Industrial Organization in the Sixteenth and Seventeenth Centuries
by George Unwin
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Unwin charts and explains the course of industrial transformation that occurred in England during the 16th and 17th centuries. The volume treats topics such as business organization and the rise of the corporation, the accumulation of productive capital and its control by a small number of entrepreneurs as well as the rise of modern finance and trade unions. But Unwin goes beyond a mere history industrial organisation, tracing the evolution of modern industrial classes and demonstrating that the emergence of distinct social classes in their modern form was closely associated with the division of labor. The result is an all-time economic history classic and required reading for students of economic history.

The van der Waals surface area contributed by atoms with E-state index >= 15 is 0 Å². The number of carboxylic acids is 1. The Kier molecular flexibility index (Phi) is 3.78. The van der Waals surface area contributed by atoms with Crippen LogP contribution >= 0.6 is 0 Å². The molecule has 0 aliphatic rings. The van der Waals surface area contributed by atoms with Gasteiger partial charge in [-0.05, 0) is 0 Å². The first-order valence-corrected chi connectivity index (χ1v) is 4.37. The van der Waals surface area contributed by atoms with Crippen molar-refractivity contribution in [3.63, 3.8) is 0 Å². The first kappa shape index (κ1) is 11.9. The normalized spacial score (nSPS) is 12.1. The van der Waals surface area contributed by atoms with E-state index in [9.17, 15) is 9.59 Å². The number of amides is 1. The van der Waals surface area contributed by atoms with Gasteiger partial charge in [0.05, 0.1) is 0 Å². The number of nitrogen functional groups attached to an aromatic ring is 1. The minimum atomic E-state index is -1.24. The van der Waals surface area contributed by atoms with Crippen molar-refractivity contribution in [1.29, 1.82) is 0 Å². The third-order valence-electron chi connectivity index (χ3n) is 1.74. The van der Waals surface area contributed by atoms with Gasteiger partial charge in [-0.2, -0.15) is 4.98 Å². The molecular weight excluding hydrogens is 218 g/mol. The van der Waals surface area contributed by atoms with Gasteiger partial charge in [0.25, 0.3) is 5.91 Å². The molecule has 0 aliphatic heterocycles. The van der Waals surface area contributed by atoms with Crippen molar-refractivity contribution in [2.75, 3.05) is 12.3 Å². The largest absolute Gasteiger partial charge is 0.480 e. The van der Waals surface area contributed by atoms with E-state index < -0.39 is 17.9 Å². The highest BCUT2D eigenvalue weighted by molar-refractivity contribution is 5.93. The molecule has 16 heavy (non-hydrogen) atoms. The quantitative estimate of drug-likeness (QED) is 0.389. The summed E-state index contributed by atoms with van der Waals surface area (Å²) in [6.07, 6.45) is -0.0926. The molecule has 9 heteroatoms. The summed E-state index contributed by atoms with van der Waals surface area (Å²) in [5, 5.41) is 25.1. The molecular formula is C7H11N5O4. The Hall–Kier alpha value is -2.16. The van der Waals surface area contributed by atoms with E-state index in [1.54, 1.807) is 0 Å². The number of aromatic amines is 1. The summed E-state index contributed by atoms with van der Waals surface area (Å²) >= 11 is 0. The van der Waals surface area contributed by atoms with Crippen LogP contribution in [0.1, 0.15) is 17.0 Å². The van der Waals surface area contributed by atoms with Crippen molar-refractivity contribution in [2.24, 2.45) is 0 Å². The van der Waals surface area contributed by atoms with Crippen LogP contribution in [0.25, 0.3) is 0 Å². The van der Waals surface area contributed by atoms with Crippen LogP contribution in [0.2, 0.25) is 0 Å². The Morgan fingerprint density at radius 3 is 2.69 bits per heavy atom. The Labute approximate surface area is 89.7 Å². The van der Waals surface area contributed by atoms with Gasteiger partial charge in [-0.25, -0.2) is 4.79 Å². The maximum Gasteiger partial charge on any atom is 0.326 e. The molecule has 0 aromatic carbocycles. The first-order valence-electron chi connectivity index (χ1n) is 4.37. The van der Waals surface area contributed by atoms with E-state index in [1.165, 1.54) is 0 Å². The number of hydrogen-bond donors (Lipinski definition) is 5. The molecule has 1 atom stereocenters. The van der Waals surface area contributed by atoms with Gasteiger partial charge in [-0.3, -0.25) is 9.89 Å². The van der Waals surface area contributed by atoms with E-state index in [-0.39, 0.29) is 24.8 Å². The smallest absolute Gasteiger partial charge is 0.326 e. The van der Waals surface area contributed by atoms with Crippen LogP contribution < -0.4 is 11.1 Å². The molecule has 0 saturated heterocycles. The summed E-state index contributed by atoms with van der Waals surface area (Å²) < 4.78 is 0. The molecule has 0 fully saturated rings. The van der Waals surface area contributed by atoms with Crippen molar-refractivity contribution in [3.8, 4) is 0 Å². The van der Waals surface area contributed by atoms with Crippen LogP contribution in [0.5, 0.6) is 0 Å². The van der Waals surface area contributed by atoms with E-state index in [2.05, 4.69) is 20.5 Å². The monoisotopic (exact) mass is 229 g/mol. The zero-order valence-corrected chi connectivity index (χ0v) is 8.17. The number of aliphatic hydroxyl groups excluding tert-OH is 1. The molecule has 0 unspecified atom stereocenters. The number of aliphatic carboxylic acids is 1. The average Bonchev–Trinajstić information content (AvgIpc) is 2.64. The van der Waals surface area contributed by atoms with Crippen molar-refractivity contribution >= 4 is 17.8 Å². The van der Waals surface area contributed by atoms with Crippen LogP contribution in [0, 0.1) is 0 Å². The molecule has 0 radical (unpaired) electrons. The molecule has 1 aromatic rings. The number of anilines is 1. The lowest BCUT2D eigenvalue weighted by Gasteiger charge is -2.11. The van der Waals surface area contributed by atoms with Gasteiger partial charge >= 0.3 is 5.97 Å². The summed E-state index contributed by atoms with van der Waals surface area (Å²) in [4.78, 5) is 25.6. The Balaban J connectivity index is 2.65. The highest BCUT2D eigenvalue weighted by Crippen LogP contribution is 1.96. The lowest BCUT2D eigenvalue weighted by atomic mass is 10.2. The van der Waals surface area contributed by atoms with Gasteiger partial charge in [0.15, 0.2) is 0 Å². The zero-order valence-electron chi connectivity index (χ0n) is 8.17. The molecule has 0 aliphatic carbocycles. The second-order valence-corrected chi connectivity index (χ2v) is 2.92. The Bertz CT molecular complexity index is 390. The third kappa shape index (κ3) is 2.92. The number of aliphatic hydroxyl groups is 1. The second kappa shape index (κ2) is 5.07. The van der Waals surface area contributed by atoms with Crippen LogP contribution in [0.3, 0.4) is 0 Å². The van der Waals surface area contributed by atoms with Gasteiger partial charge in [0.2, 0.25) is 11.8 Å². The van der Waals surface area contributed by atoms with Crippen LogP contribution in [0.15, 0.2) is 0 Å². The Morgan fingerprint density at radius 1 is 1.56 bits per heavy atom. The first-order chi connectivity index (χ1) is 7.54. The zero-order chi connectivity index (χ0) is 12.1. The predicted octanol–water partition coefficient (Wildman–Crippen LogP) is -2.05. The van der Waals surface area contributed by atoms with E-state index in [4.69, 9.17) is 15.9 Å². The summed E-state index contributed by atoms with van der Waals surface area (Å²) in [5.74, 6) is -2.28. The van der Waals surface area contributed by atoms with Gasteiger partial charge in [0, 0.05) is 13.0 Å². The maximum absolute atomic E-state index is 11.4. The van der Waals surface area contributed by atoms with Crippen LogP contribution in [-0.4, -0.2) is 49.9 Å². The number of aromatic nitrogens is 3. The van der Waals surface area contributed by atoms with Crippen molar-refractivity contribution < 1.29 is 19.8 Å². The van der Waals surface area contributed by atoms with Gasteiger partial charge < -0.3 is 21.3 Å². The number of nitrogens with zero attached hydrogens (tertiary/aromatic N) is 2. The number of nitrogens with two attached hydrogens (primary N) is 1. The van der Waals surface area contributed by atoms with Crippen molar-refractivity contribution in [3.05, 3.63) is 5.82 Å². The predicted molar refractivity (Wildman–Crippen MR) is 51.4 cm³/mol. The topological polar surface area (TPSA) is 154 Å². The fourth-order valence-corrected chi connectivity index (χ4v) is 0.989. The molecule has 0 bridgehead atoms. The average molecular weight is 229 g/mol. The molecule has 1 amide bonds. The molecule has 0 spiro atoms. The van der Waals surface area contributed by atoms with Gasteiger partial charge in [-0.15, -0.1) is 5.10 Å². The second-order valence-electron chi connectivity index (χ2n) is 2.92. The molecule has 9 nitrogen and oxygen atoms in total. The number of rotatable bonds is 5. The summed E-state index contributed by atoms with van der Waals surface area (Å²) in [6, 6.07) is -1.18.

This New Edition has been typeset with modern techniques and contains a newly compiled Index of important topics. It has been painstakingly proofread to ensure that it is free from errors and that the content is faithful to the original.
Chapter I. The Amalgamation of the Crafts
Chapter II. Differentiation of Classes within the Craft Gild
chapter III. Industrial Capital v. Commercial Capital
Chapter IV. The Elizabethan Company
Chapter V. The Stuart Corporations of Small Masters
Chapter VI. Joint-Stock Enterprise and Industrial Monopoly
Chapter VII Protectionism under James I
Chapter VIII The Antecedents of the Trade Union
George Unwin held the chair of economic history at Manchester from 1910 until his death in 1925. He contributed like no other scholar in the establishment of economic history as a serious line of inquiry in Britain, transplanting there the finest aspects of the by then mature continental European tradition. His work is set apart by the thoroughness of his primary research, his methodological rigor and clarity of prose. Many believe him to be among the most penetrating and philosophical minds ever to be attracted to economic history.